Orioles seen as favorites to get Lopez

O's official says team is willing to offer catcher a three-year contract

Ponson is back in the picture

Team expected to meet Guerrero, Tejada agents

December 13, 2003|By Joe Christensen | Joe Christensen,SUN STAFF

NEW ORLEANS - The Orioles have emerged as the clear front-runners to land free-agent catcher Javy Lopez, team and industry sources said yesterday, though the situation could change today, once his agent arrives at the winter meetings.

Lopez, who hit .328 with 43 home runs and 109 RBIs for the Atlanta Braves last season, turned 33 last month, and most teams have been reluctant to offer him a three-year guaranteed contract.

But a top Orioles official said they are willing to offer Lopez three years guaranteed. They have already exchanged contract figures with Lopez's agent, Chuck Berry, and will likely present a formal offer this weekend.

One Orioles source predicted that Lopez would sign for between $6 million and $7 million a season, so a three-year, $18 million offer might get it done.

Reached by phone yesterday, Berry declined to comment.

Lopez, who made $7 million last season, is one of five free agents the Orioles have circled on their radar screen - a list that includes Vladimir Guerrero, Miguel Tejada, Ivan Rodriguez and somewhat-of-a-surprise entry: former Orioles pitcher Sidney Ponson.

The Orioles have apparently rekindled their interest in Ponson after some of the recent developments on the free-agent front. The list of top pitchers is shrinking. Bartolo Colon signed with Anaheim, Andy Pettitte signed with Houston, and Kevin Millwood has said he likely will accept Philadelphia's arbitration offer.

Orioles executive vice president Jim Beattie was spotted having a 15-minute discussion with Ponson's agent, Barry Praver, late Friday night at the New Orleans Marriott. "I just went up and chatted with him for a little while," Beattie said.

The Orioles traded Ponson to the San Francisco Giants on July 31 after he turned down a three-year, $21 million offer. After going 14-6 with a 3.77 ERA for the Orioles, Ponson went 3-6 with a 3.71 ERA for the Giants, and they turned him loose on Dec. 7 by declining to offer him salary arbitration.

Praver also was seen having a lengthy discussion with the St. Louis Cardinals. Starting pitching has been on the back-burner for the Orioles, but that could change if the price is right for Ponson.

"Our priority is to try to find some bats to help us score some runs, but if we're not able to accomplish that, there are other ways we can go," Beattie said. "And it may work out that way. To be honest, it may end up where we sign a fairly solid starting pitcher."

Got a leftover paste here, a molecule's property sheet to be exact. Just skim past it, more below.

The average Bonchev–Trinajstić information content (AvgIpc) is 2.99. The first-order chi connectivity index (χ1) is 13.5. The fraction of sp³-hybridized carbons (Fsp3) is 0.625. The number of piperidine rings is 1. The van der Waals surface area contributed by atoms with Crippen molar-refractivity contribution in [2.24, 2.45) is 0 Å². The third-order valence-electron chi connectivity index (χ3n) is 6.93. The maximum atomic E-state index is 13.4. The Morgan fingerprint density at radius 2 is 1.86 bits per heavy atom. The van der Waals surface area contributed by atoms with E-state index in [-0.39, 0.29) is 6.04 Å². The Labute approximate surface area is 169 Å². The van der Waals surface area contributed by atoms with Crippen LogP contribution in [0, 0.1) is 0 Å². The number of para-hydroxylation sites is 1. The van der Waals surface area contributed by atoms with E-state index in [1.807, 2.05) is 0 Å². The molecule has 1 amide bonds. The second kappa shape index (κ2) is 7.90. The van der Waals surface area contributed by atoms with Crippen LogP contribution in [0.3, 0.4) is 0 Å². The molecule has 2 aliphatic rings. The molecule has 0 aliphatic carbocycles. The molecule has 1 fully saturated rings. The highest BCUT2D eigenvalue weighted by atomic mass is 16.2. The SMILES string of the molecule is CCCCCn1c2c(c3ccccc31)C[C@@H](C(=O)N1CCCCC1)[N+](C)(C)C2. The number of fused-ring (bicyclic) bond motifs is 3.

The top hitters on the free-agent market are Guerrero, Tejada, Lopez and Rodriguez, and while Beattie declined to speak in specifics, he would not rule out the possibility of the Orioles' landing three of those four players.

A smile crossed Beattie's face, and he said, "Yeah, we could. I think that is a scenario that we could put together, but we have to wait and see."

Much of that will depend on the market, Beattie said. The more prices stay down, the more they will be able to do.

Rodriguez, the free-agent catcher who led the Florida Marlins to the World Series title last season, is still viewed as a fallback option to Lopez for the Orioles, but they plan to meet with Rodriguez's agent, Scott Boras, this weekend.

The Orioles already have exchanged preliminary contract figures with Guerrero and Tejada, and they plan to meet with their agents again today. Industry sources say that based on the preliminary talks, the Orioles are still very much in the running for Guerrero, but the Seattle Mariners are considered the favorites to land Tejada.

Seattle has reportedly offered Tejada a three-year, $25 million deal, and they will almost certainly increase that in New Orleans.

An Orioles source said Guerrero is looking to at least top the six-year, $85 million deal Jim Thome signed last year with the Philadelphia Phillies. The Orioles would be willing to do six years, the source said, but in a depressed market, they don't want to match Thome's average annual value of $14.38 million per year.

"When we get into our meetings tomorrow, we'll have a much better sense of how it's going to move," Beattie said.

Still, Beattie sounded optimistic about landing some top free agents.

"We've got our eye on a target, and I don't think we're taking our eyes off the target," he said. "Until something breaks, we'll stay on that and try to make it work."

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